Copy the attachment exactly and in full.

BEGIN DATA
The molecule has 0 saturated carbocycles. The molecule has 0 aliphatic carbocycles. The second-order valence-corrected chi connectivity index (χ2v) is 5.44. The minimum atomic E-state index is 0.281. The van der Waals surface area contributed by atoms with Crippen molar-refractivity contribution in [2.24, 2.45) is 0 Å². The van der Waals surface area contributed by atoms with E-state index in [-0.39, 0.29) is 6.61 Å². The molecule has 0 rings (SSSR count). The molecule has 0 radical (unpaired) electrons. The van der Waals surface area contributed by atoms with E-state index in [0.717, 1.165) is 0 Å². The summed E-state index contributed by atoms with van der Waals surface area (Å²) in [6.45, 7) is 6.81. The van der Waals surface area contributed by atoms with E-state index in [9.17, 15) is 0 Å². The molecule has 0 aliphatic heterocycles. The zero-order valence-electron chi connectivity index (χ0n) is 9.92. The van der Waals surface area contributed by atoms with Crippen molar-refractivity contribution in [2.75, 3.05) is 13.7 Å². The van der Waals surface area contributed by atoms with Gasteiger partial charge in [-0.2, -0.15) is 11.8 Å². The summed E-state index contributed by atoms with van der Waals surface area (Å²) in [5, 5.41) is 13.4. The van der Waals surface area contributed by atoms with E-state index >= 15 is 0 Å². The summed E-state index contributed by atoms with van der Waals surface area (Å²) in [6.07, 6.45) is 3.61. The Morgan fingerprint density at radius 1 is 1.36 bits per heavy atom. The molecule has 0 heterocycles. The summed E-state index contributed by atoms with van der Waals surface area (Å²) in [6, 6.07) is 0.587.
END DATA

The molecule has 0 saturated carbocycles. The molecule has 0 aliphatic carbocycles. The second-order valence-corrected chi connectivity index (χ2v) is 5.44. The minimum atomic E-state index is 0.281. The van der Waals surface area contributed by atoms with Crippen molar-refractivity contribution in [2.24, 2.45) is 0 Å². The van der Waals surface area contributed by atoms with E-state index in [-0.39, 0.29) is 6.61 Å². The molecule has 0 rings (SSSR count). The molecule has 0 radical (unpaired) electrons. The van der Waals surface area contributed by atoms with E-state index in [0.717, 1.165) is 0 Å². The summed E-state index contributed by atoms with van der Waals surface area (Å²) in [6.45, 7) is 6.81. The van der Waals surface area contributed by atoms with E-state index in [9.17, 15) is 0 Å². The molecule has 0 aliphatic heterocycles. The zero-order valence-electron chi connectivity index (χ0n) is 9.92. The van der Waals surface area contributed by atoms with Crippen molar-refractivity contribution in [2.75, 3.05) is 13.7 Å². The van der Waals surface area contributed by atoms with Gasteiger partial charge in [-0.2, -0.15) is 11.8 Å². The summed E-state index contributed by atoms with van der Waals surface area (Å²) in [5, 5.41) is 13.4. The van der Waals surface area contributed by atoms with E-state index >= 15 is 0 Å². The summed E-state index contributed by atoms with van der Waals surface area (Å²) in [6.07, 6.45) is 3.61. The Morgan fingerprint density at radius 1 is 1.36 bits per heavy atom. The molecule has 0 heterocycles. The summed E-state index contributed by atoms with van der Waals surface area (Å²) in [6, 6.07) is 0.587.